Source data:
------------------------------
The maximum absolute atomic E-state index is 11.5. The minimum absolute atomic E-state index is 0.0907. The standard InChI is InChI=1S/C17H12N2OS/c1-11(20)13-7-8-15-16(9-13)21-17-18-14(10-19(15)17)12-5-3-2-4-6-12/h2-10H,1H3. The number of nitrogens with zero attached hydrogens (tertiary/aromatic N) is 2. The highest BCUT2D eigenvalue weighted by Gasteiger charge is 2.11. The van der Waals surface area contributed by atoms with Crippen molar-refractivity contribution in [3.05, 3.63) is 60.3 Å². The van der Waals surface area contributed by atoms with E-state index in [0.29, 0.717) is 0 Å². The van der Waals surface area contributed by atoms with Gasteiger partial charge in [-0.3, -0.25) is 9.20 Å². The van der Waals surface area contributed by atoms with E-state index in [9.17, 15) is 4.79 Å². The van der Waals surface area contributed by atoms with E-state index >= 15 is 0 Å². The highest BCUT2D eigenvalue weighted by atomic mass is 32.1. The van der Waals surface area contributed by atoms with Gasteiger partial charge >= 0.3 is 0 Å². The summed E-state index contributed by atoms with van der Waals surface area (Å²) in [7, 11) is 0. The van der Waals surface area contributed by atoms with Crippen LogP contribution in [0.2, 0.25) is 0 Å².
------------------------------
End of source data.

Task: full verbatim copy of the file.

The maximum absolute atomic E-state index is 11.5. The minimum absolute atomic E-state index is 0.0907. The standard InChI is InChI=1S/C17H12N2OS/c1-11(20)13-7-8-15-16(9-13)21-17-18-14(10-19(15)17)12-5-3-2-4-6-12/h2-10H,1H3. The number of nitrogens with zero attached hydrogens (tertiary/aromatic N) is 2. The highest BCUT2D eigenvalue weighted by Gasteiger charge is 2.11. The van der Waals surface area contributed by atoms with Crippen molar-refractivity contribution in [3.05, 3.63) is 60.3 Å². The van der Waals surface area contributed by atoms with E-state index in [0.29, 0.717) is 0 Å². The van der Waals surface area contributed by atoms with Gasteiger partial charge in [-0.3, -0.25) is 9.20 Å². The van der Waals surface area contributed by atoms with E-state index in [9.17, 15) is 4.79 Å². The van der Waals surface area contributed by atoms with E-state index >= 15 is 0 Å². The highest BCUT2D eigenvalue weighted by atomic mass is 32.1. The van der Waals surface area contributed by atoms with Gasteiger partial charge >= 0.3 is 0 Å². The summed E-state index contributed by atoms with van der Waals surface area (Å²) in [7, 11) is 0. The van der Waals surface area contributed by atoms with Crippen LogP contribution in [0.2, 0.25) is 0 Å².